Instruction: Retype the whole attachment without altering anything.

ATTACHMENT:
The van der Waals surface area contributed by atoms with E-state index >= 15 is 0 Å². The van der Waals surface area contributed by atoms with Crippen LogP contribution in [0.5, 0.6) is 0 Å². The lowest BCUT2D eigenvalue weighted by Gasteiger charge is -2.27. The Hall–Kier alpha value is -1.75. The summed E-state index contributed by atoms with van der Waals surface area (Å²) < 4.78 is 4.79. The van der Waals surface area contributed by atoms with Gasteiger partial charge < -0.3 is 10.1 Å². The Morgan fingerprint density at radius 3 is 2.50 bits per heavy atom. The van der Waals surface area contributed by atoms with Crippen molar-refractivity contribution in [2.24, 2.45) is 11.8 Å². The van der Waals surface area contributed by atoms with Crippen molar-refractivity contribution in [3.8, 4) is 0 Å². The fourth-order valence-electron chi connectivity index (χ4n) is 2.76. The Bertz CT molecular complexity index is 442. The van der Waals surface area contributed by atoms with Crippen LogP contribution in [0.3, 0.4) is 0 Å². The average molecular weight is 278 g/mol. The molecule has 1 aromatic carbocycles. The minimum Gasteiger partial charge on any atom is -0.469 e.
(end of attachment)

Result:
The van der Waals surface area contributed by atoms with E-state index >= 15 is 0 Å². The van der Waals surface area contributed by atoms with Crippen LogP contribution in [0.5, 0.6) is 0 Å². The lowest BCUT2D eigenvalue weighted by Gasteiger charge is -2.27. The Hall–Kier alpha value is -1.75. The summed E-state index contributed by atoms with van der Waals surface area (Å²) < 4.78 is 4.79. The van der Waals surface area contributed by atoms with Gasteiger partial charge < -0.3 is 10.1 Å². The Morgan fingerprint density at radius 3 is 2.50 bits per heavy atom. The van der Waals surface area contributed by atoms with Crippen molar-refractivity contribution in [2.24, 2.45) is 11.8 Å². The van der Waals surface area contributed by atoms with Crippen molar-refractivity contribution in [3.8, 4) is 0 Å². The fourth-order valence-electron chi connectivity index (χ4n) is 2.76. The Bertz CT molecular complexity index is 442. The van der Waals surface area contributed by atoms with Crippen LogP contribution in [0.3, 0.4) is 0 Å². The average molecular weight is 278 g/mol. The molecule has 1 aromatic carbocycles. The minimum Gasteiger partial charge on any atom is -0.469 e.